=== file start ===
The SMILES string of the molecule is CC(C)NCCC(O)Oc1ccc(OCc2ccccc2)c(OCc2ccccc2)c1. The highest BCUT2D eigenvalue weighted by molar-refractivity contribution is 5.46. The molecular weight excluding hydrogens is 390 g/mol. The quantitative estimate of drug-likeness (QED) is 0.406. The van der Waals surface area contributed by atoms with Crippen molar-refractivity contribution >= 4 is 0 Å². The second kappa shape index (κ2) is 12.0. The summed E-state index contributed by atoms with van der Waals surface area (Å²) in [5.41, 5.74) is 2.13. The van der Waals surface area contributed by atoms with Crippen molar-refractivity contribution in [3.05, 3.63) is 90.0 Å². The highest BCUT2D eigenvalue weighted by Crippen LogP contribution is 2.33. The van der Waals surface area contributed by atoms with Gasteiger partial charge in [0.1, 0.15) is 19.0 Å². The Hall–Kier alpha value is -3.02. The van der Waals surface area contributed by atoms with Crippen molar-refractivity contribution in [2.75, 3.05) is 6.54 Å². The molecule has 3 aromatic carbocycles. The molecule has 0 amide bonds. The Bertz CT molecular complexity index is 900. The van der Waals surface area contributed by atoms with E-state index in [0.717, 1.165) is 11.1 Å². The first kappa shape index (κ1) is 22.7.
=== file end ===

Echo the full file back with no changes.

The SMILES string of the molecule is CC(C)NCCC(O)Oc1ccc(OCc2ccccc2)c(OCc2ccccc2)c1. The highest BCUT2D eigenvalue weighted by molar-refractivity contribution is 5.46. The molecular weight excluding hydrogens is 390 g/mol. The quantitative estimate of drug-likeness (QED) is 0.406. The van der Waals surface area contributed by atoms with Crippen molar-refractivity contribution >= 4 is 0 Å². The second kappa shape index (κ2) is 12.0. The summed E-state index contributed by atoms with van der Waals surface area (Å²) in [5.41, 5.74) is 2.13. The van der Waals surface area contributed by atoms with Crippen molar-refractivity contribution in [3.05, 3.63) is 90.0 Å². The highest BCUT2D eigenvalue weighted by Crippen LogP contribution is 2.33. The van der Waals surface area contributed by atoms with Gasteiger partial charge in [0.1, 0.15) is 19.0 Å². The Hall–Kier alpha value is -3.02. The van der Waals surface area contributed by atoms with Crippen molar-refractivity contribution in [2.75, 3.05) is 6.54 Å². The molecule has 3 aromatic carbocycles. The molecule has 0 amide bonds. The Bertz CT molecular complexity index is 900. The van der Waals surface area contributed by atoms with E-state index in [0.717, 1.165) is 11.1 Å². The first kappa shape index (κ1) is 22.7.